When a person passes away, their assets are distributed in accordance with either their estate plan or California's intestate succession laws. However, certain assets, including most bank accounts, can pass directly to beneficiaries, without the need for probate or the court’s intervention. How bank accounts are handled after death | California Estate Planning Lawyer

Bank Accounts and Succession

How a person owned a bank account, the type of account, and how it was set up all dictate how that account is dealt with after they die. Our CA attorneys discuss how common accounts are handled.

Individual Bank Accounts

If the decedent owned a bank account and did not name a beneficiary, the account will probably have to pass through probate—the rigorous and time-consuming process whereby the court oversees the dissolution of an estate.

Jointly Owned Accounts

In general, if the co-owner of a jointly owned account passes away, the proceeds will automatically pass to the surviving owner.

Payable-on-Death Accounts

Since payable-on-death accounts must designate a beneficiary, they are not subject to probate. Typically, a beneficiary can claim the proceeds from a payable-on-death account—sometimes called a “POD” account—by going to the bank with a death certificate and proof of identification.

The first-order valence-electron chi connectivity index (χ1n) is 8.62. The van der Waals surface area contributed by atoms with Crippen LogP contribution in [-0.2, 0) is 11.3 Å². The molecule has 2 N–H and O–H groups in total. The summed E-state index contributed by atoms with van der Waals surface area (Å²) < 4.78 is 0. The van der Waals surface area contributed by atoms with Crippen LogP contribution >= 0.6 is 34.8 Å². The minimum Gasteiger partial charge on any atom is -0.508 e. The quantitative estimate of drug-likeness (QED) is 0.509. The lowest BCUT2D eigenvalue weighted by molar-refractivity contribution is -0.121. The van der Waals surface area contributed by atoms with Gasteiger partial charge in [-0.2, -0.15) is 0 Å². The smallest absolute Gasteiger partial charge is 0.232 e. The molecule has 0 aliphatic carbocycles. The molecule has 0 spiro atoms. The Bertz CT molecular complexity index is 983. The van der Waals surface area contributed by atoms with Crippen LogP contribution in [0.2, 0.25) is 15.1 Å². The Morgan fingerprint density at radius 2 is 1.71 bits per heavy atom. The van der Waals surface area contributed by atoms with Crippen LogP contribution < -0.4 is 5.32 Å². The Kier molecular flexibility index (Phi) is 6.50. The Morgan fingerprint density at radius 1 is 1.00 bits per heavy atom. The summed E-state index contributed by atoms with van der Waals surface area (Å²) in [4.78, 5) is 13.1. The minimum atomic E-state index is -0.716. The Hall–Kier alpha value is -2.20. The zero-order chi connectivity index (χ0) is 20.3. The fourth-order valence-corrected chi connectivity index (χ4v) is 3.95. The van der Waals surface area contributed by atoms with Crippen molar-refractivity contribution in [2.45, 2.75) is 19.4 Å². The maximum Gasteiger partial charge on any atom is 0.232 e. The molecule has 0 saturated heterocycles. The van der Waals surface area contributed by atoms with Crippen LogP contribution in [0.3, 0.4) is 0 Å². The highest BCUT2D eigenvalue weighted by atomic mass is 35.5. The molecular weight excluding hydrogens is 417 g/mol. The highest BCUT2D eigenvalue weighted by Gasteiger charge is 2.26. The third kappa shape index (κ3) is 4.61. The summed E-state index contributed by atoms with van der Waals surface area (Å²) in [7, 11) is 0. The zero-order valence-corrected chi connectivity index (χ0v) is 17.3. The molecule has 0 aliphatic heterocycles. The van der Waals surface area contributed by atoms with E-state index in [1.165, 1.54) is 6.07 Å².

Transfer on Death Accounts

Transfer on death accounts (TODs), disburse much like payable-on-death accounts. They do not need to be probated and can be claimed by the beneficiary upon presentation of a death certificate and identification.

Bank Accounts Owned by a Trust

Any assets held by a trust are not subject to probate. However, since trusts are established and conditioned by a benefactor, a trust-owned account must be operated in accordance with the terms of the trust. For example, a grantor might leave a certain sum of money for their grandchild, on the condition that the funds not be disbursed until the child turns 18.

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Philip J. Kavesh
Nationally recognized attorney helping clients with customized estate planning guidance for over 40 years.